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updated 12:28 AM BST, Apr 23, 2014
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Running Wikipedia, possibly not as easy as Jimmy Wales makes it look

  • Written by Lautaro Vargas
  • Published in Blog

Jimmy WalesWhen Wikipedia emerged from the rubble of the dot.com crash at the beginning of the millennium, it was a refreshing reminder of the aspirations many first held for the internet, a tool for universal good, connecting the world and offering free information that was free of pop-up ads.

The online encyclopedia grew to become one of the 10 most popular web sites in the world (pdf) with 408m visitors to the site according to ComScore (founder, Jimmy Wales says its own servers suggest it's probably closer to 600m).

It is closing in on 20 million articles in 270 languages, 200 of which have at least 1,000 articles. All of this driven so far by a staff of just 70, though backed by around 100,000 volunteer contributors.

Great job Jimmy, well done, easy. Except it wasn't of course. What struck after Wales finished speaking to a packed hall last Thursday in the first of Cambridge Network's new lecture series, was just how simple he had just made it all seem, you almost felt tricked as you realised 'only 70 staff, 20 million articles, 270 languages... hang on.'

Part of the deception lay in the straightforward mantra that underpins the work of Wikipedia and the Wikimedia Foundation behind it:

'Imagine a world in which every single person on the planet is given free access to the sum of all human knowledge.'

But it's in striving to achieve this where Wales says Wikpedia's biggest challenges lie.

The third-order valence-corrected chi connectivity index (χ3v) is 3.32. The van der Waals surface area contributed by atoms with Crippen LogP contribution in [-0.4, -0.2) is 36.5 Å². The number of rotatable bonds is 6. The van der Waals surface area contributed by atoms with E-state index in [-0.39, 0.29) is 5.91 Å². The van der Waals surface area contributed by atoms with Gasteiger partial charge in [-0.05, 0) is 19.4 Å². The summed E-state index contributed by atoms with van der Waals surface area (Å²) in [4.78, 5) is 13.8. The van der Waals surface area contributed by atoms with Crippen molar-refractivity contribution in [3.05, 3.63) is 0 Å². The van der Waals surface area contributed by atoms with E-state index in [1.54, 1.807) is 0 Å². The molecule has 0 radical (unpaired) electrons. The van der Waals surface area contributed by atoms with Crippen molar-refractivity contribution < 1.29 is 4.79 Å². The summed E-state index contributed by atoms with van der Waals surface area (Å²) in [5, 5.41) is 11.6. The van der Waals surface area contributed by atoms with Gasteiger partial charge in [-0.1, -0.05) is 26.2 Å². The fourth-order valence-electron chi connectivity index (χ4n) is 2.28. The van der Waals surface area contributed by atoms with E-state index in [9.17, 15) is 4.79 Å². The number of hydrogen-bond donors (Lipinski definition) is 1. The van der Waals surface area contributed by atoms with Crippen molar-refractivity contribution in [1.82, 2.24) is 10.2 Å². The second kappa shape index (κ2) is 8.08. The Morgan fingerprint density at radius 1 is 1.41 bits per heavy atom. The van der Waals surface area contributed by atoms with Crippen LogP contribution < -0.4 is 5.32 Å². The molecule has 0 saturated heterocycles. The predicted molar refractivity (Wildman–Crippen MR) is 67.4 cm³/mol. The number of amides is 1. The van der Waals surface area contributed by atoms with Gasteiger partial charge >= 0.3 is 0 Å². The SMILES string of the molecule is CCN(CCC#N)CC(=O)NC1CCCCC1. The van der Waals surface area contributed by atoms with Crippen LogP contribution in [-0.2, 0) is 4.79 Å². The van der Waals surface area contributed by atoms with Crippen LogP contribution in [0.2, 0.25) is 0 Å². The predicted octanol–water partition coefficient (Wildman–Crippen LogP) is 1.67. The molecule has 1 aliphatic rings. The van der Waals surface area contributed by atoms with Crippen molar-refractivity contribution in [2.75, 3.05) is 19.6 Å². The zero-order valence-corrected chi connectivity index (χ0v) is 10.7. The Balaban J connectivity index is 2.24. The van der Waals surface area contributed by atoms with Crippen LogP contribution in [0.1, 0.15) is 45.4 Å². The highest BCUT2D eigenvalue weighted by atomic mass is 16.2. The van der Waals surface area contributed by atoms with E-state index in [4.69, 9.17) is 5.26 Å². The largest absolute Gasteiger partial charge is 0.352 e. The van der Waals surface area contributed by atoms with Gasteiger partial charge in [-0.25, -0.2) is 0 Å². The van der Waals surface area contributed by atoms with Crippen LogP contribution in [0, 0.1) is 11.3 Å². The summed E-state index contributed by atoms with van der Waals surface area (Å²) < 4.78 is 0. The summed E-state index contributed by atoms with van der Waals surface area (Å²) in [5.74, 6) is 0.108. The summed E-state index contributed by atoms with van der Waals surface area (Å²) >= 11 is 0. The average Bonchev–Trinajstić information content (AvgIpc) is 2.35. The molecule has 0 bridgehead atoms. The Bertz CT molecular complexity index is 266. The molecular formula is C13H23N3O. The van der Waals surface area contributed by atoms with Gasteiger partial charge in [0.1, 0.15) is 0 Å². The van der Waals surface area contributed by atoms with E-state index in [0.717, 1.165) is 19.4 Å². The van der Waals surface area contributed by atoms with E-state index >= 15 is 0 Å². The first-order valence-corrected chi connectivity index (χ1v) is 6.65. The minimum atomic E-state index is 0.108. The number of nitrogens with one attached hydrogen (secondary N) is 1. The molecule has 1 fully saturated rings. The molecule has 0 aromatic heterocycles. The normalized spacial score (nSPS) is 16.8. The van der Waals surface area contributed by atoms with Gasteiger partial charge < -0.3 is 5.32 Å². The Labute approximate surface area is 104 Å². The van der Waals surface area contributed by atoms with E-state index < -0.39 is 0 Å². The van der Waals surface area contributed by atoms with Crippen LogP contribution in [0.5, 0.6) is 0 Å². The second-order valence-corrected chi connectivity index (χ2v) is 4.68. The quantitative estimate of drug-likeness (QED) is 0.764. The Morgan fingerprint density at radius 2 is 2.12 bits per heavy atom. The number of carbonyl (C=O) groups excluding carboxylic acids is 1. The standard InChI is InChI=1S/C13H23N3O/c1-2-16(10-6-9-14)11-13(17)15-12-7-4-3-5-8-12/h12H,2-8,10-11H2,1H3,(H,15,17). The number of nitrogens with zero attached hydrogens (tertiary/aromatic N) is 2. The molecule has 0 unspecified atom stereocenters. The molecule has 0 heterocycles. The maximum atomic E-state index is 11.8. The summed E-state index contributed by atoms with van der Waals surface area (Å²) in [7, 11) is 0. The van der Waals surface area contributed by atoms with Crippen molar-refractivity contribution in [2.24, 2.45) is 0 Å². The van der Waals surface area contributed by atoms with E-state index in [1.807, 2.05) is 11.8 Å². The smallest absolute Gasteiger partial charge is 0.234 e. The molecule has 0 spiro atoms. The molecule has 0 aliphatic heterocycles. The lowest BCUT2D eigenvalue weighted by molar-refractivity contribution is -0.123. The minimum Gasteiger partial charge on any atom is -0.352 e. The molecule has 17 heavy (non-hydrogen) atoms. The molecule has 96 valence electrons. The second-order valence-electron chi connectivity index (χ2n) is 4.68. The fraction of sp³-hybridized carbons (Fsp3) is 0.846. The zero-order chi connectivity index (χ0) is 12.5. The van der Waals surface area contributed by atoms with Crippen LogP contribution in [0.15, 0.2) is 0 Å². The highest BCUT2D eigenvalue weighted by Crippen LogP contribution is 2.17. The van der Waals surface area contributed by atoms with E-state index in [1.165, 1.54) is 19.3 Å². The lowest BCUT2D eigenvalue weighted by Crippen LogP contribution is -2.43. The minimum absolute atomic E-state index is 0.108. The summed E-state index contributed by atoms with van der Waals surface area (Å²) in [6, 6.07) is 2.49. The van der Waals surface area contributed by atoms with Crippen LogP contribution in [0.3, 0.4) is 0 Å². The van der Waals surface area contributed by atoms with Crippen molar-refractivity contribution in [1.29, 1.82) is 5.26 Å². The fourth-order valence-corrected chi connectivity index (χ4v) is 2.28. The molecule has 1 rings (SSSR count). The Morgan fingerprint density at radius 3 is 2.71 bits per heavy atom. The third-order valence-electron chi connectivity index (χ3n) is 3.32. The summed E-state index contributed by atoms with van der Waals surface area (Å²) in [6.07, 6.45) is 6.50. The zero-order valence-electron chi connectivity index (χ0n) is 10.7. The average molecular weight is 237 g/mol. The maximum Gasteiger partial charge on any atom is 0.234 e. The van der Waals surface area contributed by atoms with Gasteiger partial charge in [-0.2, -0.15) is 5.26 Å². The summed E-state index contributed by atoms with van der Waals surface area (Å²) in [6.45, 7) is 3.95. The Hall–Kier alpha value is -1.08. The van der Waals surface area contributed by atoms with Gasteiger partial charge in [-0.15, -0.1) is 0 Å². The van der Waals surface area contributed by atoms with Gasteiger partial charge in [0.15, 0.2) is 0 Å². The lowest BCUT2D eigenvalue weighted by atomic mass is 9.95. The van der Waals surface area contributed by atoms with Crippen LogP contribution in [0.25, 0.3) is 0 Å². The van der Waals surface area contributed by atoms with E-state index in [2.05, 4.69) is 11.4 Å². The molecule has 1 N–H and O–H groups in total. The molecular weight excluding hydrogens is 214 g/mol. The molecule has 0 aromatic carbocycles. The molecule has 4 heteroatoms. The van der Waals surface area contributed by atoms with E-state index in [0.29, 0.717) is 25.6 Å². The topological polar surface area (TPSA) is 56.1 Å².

Broken down, it means getting internet access to the most remote places in the world, it means getting people to post articles in remote languages, it means convincing governments not to restrict access to articles and it means to wrestle editorship away from the almost exclusive grip of the twenty-something male geek.

Wales wants at least 250,000 articles in every language of the world that has at least one million native speakers, that's 370 languages, a tough ask for any organisation, let alone one with just 70 staff.

For instance, in Liberia one university has a 256kb internet connection for 1,000 students for which it pays $3,500 a month. It gets around the need for a decent web connection for Wikipedia by using a 2 terabyte box on a server which carries all the Wikipedia information as well as relevant journals. It is a very useful model that can be replicated elsewhere, but it doesn't provide an answer for aspiring contributors.

Then there's how to cater for all the languages with existing technologies. Some of the many Indian languages struggle with the English language keyboards so often used. One answer would be automatic translation programmes, but they are barely up to the task when it comes to the world's most common languages, let alone the various Indian languages.

In Africa it's even harder, there's only one indigenous language with more than 1,000 entries, Swahili.

And it isn't just about the developing world, here, in the Western hemisphere Wikipedia suffers from a lack of diversity. About 87 per cent of contributors are male, 26 years old and have double the percentage of PhDs compared to the general public (they're very very geeky says Wales).

This has an impact on entries, for instance people repeatedly tried to have an article on Kate Middleton's wedding dress which could be a significant article in terms of the fashion world deleted said Wales. Meanwhile there's over 100 Linux distribution articles.

Wales wants at least 25 per cent of contributors to be women and he wants the average age to rise. Part of the challenge is to make the editing interface more accessible and faster, at the moment a lot of the editors have a lot of spare time.

To do this, all of this, takes major resources, from the basic tech support to the outreach to the interface overhaul, hardware costs, domain names, site hostings and as we know Wikipedia and all its sister projects are entirely reliant on donations, there's not even any advertising (except for donations).

Last year's budget was just over $20.4m, the most it has ever raised. Next year it should be around $28m, but still, that's not a lot to be working with, less than £70,000 for the 370 language target, but it's all they have for now.

Wales used to work in one of the world's most notorious futures and options trading floors, the Pit in Chicago, another tough environment. I bet he made that look easy too.